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Link to the NYT article and quote:
MySpace now displays more pages each month than any other Web site except Yahoo. More pages, of course, means more room for ads. And, in theory, those ads can be narrowly focused on each member's personal passions, which they conveniently display on their profiles. As an added bonus for advertisers, the music, photos and video clips that members place on their profiles constitutes a real-time barometer of what is hot.

For now, MySpace is charging bargain-basement rates to attract enough advertisers for the nearly one billion pages it displays each day. The company will have revenue of about $200 million this year, estimated Richard Greenfield of Pali Capital, a brokerage firm in New York. That is less than one-twentieth of Yahoo's revenue.

Monday, April 24, 2006   permalink to archived copy   DiggIt     0  comments

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A Family Vacation in London, Guided by Scrooge

In addition to this lead article, The NYT published an entire series on "affordable Europe" articles.

Quoted from NYT:
Live well, spend less. It’s a nice concept — but one that’s often hard to pull off when you are an American tourist traveling through Europe and struggling to find ways to offset the weakness of the dollar. Here is some help: money-saving tips on everything from hotel rooms to cultural events from New York Times correspondents and contributors in 16 major European cities.

Monday, April 24, 2006   permalink to archived copy   DiggIt     0  comments

Are you ready, Europe? on Jupiter's new Consumer Created Content report:

The growth of consumer-generated content has already had a disproportionately wide influence and may seriously impact on brand communications. This is despite the fact that most Europeans are 'passive' surfers who don't publish their thoughts online.

"Organisations ignoring community-based influencers face the danger of small-scale disgruntlement being exposed to a mass audience, resulting in a disproportionately large-scale public relations problem that can directly affect their bottom line," writes report author Julian Smith.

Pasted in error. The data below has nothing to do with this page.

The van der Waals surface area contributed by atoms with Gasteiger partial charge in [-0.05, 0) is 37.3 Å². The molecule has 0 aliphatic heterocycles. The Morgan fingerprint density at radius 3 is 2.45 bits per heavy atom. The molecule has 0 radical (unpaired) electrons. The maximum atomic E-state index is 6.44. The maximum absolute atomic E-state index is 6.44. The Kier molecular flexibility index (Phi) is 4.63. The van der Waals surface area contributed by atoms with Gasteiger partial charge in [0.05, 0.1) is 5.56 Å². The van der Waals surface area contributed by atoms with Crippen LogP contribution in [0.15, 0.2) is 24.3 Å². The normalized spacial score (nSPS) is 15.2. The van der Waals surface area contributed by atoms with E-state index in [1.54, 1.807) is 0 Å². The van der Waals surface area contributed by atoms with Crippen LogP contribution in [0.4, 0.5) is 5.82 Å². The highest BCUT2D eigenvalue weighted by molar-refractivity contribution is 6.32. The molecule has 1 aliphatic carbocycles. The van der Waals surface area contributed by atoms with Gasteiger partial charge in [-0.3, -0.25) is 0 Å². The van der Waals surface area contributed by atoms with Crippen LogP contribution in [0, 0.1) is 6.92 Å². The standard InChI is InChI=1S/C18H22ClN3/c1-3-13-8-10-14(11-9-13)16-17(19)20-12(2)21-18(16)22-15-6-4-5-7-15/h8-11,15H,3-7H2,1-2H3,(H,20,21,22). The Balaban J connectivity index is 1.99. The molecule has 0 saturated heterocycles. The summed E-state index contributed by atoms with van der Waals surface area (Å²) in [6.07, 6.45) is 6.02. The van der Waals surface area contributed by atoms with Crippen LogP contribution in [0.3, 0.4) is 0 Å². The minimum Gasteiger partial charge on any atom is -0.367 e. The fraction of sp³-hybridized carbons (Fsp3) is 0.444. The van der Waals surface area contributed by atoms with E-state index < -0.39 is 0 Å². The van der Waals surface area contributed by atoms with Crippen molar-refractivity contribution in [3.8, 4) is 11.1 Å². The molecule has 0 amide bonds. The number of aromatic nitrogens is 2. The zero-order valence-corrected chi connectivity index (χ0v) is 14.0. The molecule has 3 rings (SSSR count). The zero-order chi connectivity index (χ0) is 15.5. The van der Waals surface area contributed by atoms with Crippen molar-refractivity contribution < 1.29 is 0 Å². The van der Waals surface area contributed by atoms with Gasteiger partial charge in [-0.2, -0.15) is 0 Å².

Thanks for the link, Steve.

Thursday, April 20, 2006   permalink to archived copy   DiggIt     0  comments

TV Execs: Online Vid Numbers Insignificant

Over on Micro Persuasion, Steve Rubel has an excellent recap and post about an AdAge panel he attended. The Upfront Conversation was moderated by Jonah Bloom and included a mix of execs from the TV networks, large advertisers and advertising agencies.

It struck me during the panel discussion that the TV networks - despite their recent initiatives - still do not live in a long tail world. They're largely focused on reaching mass audiences. Shaw's comments indicates that the nets are not seeing an opportunity to augment their huge reach by using the Web to help marketers build a deeper level of engagement with select slices of micro audiences who tell the larger group what to watch.

The marketers, meanwhile, are far along in their "getting it." For example, Andy Jung, Senior Director of Advertising and Marketing for Kelloggs, and Tony Pace, SVP and CMO for Subway, both said that while the numbers of digital viewers are small compared with TV, they are hugely important and influential. Jung in fact said it's time to "throw the fifty yard pass" and get involved.

Thursday, April 20, 2006   permalink to archived copy   DiggIt     0  comments

Can Bloggers Make Money?

In an email exchange published in the Journal, Alan Mekler and Jason Calacanis debate the merits of the blogging business model. Mekler seems pretty convinced that - at for small blogs - there is little hope of creating sustainable income. Calacanis backs the "blog network model" and points to his own success with Weblogs Inc./AOL as an example for other companies to follow.

The debate in the blogosphere is as good as the article itself, and Om Malik sums things up nicely. Opinion and commentary ranges from the hideous to the sublime, and somewhere in between, Hugh MacLeod reminds people to consider the indirect benefits as well as the ad revenue: "The other major way to make money with the blogging platform is to use it to market your Global Microbrand, like Thomas did with English Cut. That to me is far more useful to far more people, yet it gets no mention in the Journal article. ... As I'm fond of saying, blogs are good for making things happen indirectlyetc."